• Afk-ing at completely unpredictable, random times to eat dinner
  • not being able to raid past 10pm and on some nights having to log off much earlier than expected with nearly zero notice
  • loot distribution rage
  • spotty attendance unless it was school holidays

So we’ve ended up with quite a few new raiders whom we might not have otherwise accepted (we admit it, we’re desperate), many are teenagers, and none of them seem to get how a serious, organised raiding guild operates.

Even if you’re not sure what your new guild expects, follow these rules and your chances of pissing off the leadership will be significantly reduced.

1. Be Available

Perfect: Turn up for every single raid night during your trial period. Be online and on vent approximately 30 minutes before every raid and be ready at the summoning stone 10 minutes before the official start time to help summon.

Acceptable: Turn up to every single raid night and let an officer know in advance of any raids you can’t attend. Be online 10 minutes before start time and be in the instance by raid start.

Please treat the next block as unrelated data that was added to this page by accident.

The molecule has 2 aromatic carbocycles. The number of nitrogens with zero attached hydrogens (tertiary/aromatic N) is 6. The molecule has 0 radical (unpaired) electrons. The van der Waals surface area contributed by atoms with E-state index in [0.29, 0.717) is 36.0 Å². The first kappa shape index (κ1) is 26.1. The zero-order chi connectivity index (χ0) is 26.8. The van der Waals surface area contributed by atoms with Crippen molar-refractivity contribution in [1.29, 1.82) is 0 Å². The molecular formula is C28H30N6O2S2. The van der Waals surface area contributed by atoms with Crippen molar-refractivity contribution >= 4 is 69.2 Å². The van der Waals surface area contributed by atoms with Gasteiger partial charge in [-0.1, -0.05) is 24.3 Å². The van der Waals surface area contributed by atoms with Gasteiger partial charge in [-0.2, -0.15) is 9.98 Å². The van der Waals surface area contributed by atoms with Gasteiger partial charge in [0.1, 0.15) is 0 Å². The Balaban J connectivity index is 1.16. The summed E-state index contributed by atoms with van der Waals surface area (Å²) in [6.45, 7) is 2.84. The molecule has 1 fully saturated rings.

Not Acceptable: Turning up occasionally or only on loot train raid nights. Logging online late and asking in guild chat if there is space in the raid for you. Asking for a summon to the raid instance because flying there yourself is just so difficult.

2. Bring Consumables and Off Spec Gear

Perfect: Bring with you enough flasks, reagents, buff food and potions to last the entire raid.  Bring Fish Feasts and put them out after a wipe. Bringing multiple gear sets in case the raid required you to change spec for different encounters.

Acceptable: Bring flasks and buff food to last the entire raid.

Not Acceptable: Not buying flasks, or not buying enough, because they are too expensive at the moment. Expecting someone to place down a Fish Feast for you because you didn’t bring your own food. Not buffing because you forgot to buy reagents. Not having enough bag space to carry your off spec gear forcing everyone to wait for you to Hearth back to Dalaran to get it from the bank and then get a summon back to the instance before the next attempt can be tried.

3. Repair when the Raid Does

Perfect: Repair before coming to raid. Know where the closest repairer is to the raid instance. Repair when you see other raid members repairing, too. Repair quickly enough that the raid doesn’t even know you were gone. If someone provides a Repair Bot repair even if you think you don’t need to. Bring repair bots or Jeeves to the raid if you are an Engineer.